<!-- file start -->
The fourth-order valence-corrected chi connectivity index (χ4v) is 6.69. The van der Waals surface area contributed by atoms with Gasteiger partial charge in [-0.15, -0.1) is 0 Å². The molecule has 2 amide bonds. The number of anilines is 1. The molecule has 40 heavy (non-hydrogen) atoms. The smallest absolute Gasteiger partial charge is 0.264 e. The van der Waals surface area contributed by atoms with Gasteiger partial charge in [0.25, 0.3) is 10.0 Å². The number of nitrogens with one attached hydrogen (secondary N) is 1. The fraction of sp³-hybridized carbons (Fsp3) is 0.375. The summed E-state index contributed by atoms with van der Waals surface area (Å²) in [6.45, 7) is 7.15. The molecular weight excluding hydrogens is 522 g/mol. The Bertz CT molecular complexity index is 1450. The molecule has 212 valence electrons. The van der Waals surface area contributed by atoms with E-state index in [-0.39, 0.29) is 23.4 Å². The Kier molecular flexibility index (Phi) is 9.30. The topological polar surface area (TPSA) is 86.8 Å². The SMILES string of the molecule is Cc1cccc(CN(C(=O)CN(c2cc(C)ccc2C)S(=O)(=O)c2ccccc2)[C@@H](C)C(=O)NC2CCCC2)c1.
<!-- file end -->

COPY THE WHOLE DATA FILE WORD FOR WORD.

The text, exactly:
The fourth-order valence-corrected chi connectivity index (χ4v) is 6.69. The van der Waals surface area contributed by atoms with Gasteiger partial charge in [-0.15, -0.1) is 0 Å². The molecule has 2 amide bonds. The number of anilines is 1. The molecule has 40 heavy (non-hydrogen) atoms. The smallest absolute Gasteiger partial charge is 0.264 e. The van der Waals surface area contributed by atoms with Gasteiger partial charge in [0.25, 0.3) is 10.0 Å². The number of nitrogens with one attached hydrogen (secondary N) is 1. The fraction of sp³-hybridized carbons (Fsp3) is 0.375. The summed E-state index contributed by atoms with van der Waals surface area (Å²) in [6.45, 7) is 7.15. The molecular weight excluding hydrogens is 522 g/mol. The Bertz CT molecular complexity index is 1450. The molecule has 212 valence electrons. The van der Waals surface area contributed by atoms with E-state index in [-0.39, 0.29) is 23.4 Å². The Kier molecular flexibility index (Phi) is 9.30. The topological polar surface area (TPSA) is 86.8 Å². The SMILES string of the molecule is Cc1cccc(CN(C(=O)CN(c2cc(C)ccc2C)S(=O)(=O)c2ccccc2)[C@@H](C)C(=O)NC2CCCC2)c1.